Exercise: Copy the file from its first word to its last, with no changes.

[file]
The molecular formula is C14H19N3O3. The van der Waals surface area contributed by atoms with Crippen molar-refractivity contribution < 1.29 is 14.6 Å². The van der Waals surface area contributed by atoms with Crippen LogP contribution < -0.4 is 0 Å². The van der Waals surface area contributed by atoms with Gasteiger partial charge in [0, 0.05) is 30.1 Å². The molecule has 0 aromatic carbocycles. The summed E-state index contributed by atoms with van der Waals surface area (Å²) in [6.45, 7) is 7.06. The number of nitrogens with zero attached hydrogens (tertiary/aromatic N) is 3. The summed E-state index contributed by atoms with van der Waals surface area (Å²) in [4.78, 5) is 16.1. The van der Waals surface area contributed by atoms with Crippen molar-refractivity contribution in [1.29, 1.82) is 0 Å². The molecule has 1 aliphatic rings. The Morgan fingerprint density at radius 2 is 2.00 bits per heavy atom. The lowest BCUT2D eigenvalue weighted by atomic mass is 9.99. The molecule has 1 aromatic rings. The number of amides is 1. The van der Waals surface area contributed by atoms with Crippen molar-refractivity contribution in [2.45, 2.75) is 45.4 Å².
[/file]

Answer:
The molecular formula is C14H19N3O3. The van der Waals surface area contributed by atoms with Crippen molar-refractivity contribution < 1.29 is 14.6 Å². The van der Waals surface area contributed by atoms with Crippen LogP contribution < -0.4 is 0 Å². The van der Waals surface area contributed by atoms with Gasteiger partial charge in [0, 0.05) is 30.1 Å². The molecule has 0 aromatic carbocycles. The summed E-state index contributed by atoms with van der Waals surface area (Å²) in [6.45, 7) is 7.06. The number of nitrogens with zero attached hydrogens (tertiary/aromatic N) is 3. The summed E-state index contributed by atoms with van der Waals surface area (Å²) in [4.78, 5) is 16.1. The van der Waals surface area contributed by atoms with Crippen molar-refractivity contribution in [1.29, 1.82) is 0 Å². The molecule has 1 aliphatic rings. The Morgan fingerprint density at radius 2 is 2.00 bits per heavy atom. The lowest BCUT2D eigenvalue weighted by atomic mass is 9.99. The molecule has 1 aromatic rings. The number of amides is 1. The van der Waals surface area contributed by atoms with Crippen molar-refractivity contribution in [2.45, 2.75) is 45.4 Å².